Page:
Mark Cuban’s $1 Million Bid for Korean Cupbop BBQ

Jung Song and Dok Kwon, both Korean immigrants, say they live the American dream.

Their Provo, Utah-based Korean barbecue business, Cupbop, started out of a food truck in 2013. Today, it’s a restaurant with 36 locations in six U.S. states — and more than 100 locations in Indonesia — which recently brought in $18.7 million in revenue over a 12-month period, the duo said on Monday’s episode of ABC’s “Shark Tank.”

Ultimately, this growth landed the two business partners a $1 million investment deal with Mark Cuban, showing just how far Cupbop has come in nine years.

Song, the CEO of the company, originally purchased this first food truck and operated it with three other business partners. Kwon, a hedge fund investor who saw the truck become a staple in the community, joined the team in 2020 to help the company grow.

Cupbop’s business model is simple: it sells Korean barbecue bowls for $8 to $10. The company still operates food trucks, but the bright yellow and black vehicles are more for marketing than revenue. The pandemic’s takeout craze boosted Cupbop’s sales — before 2020, the company made less than $10 million a year, Song and Kwon said.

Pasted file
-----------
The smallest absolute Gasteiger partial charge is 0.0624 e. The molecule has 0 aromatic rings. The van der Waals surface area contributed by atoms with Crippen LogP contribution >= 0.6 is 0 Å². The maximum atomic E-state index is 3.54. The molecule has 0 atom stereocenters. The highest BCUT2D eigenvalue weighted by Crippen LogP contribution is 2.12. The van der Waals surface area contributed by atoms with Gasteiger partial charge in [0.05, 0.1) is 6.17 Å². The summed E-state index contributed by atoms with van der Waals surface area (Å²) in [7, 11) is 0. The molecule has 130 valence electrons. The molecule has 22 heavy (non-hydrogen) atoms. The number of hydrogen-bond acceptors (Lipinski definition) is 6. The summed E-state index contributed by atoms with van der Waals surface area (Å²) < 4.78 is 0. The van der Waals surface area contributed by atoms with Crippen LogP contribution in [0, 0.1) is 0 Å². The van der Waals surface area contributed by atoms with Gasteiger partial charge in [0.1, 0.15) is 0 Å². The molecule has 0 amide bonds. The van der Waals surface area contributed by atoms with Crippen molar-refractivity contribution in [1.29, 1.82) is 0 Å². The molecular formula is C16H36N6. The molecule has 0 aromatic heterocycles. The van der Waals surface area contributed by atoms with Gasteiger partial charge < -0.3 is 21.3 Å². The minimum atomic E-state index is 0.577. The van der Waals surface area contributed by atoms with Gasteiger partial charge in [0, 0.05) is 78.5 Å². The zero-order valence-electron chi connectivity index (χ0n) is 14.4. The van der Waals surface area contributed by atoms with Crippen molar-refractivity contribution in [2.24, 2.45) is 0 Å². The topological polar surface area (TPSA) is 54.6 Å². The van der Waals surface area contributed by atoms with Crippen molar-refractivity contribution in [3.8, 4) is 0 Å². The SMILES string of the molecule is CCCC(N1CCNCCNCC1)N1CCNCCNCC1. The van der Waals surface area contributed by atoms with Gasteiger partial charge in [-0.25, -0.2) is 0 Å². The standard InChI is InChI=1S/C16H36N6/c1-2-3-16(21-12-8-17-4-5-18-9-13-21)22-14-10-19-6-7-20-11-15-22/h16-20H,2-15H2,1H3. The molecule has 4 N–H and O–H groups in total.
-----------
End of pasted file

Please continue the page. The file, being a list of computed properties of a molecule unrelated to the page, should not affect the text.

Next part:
Song (left) says Kwon was his “first customer” at the Cupbop location in downtown Salt Lake City.

ABC/Christophe Willard

The duo asked the Sharks for $1 million in investment funds, in exchange for 3% of the company. They noted that they only owned 50% of Cupbop, which meant the amount of equity they could offer was limited. – but they wanted the help of a shark to become a national brand.

“So many investors [have come] for us, I [said] no for eight years,” Song said. ” I think that we [grow to] 2000 stores with you guys. I want to be Korea’s first national brand with the Sharks.”

The five Sharks jumped at the chance. First, Kevin O’Leary said he would take the 3% equity and give Cupbop a $1 million loan with 10% interest over three years. Barbara Corcoran followed up that offer with one of her own: $1 million for 30% of the business.

Then Robert Herjavec upped the ante, bidding $5 million for 28% of Cupbop. Herjavec said he felt particularly drawn to Kwon’s immigration story: Kwon’s parents sent him and his older brother to live with a family in Utah when they were children, so that they can look for opportunities in America.

“Like you guys, my dad gave up everything to come here,” said Herjavec, who was born in Croatia and moved to Canada when he was 8. “I had to succeed to justify this sacrifice – and you’re onto something here.”

Lori Greiner decided to join Corcoran, collectively offering a $1 million loan with 8% interest in exchange for 5% Cupbop. And then, during a break in the action, Mark Cuban – the only remaining shark – made a much simpler offer: $1 million for 7% of Cupbop.

“I love the company, I love the product,” Cuban said. “You have the operations in place, but you need someone to propel you in terms of marketing and PR and just to be able to have a national presence…I can deliver that better than anyone.”

Mark Cuban (left) offered $1 million for a 5% stake in Cupbop, telling Kwon (middle) and Song he could make the company “a national presence”.

ABC/Christophe Willard

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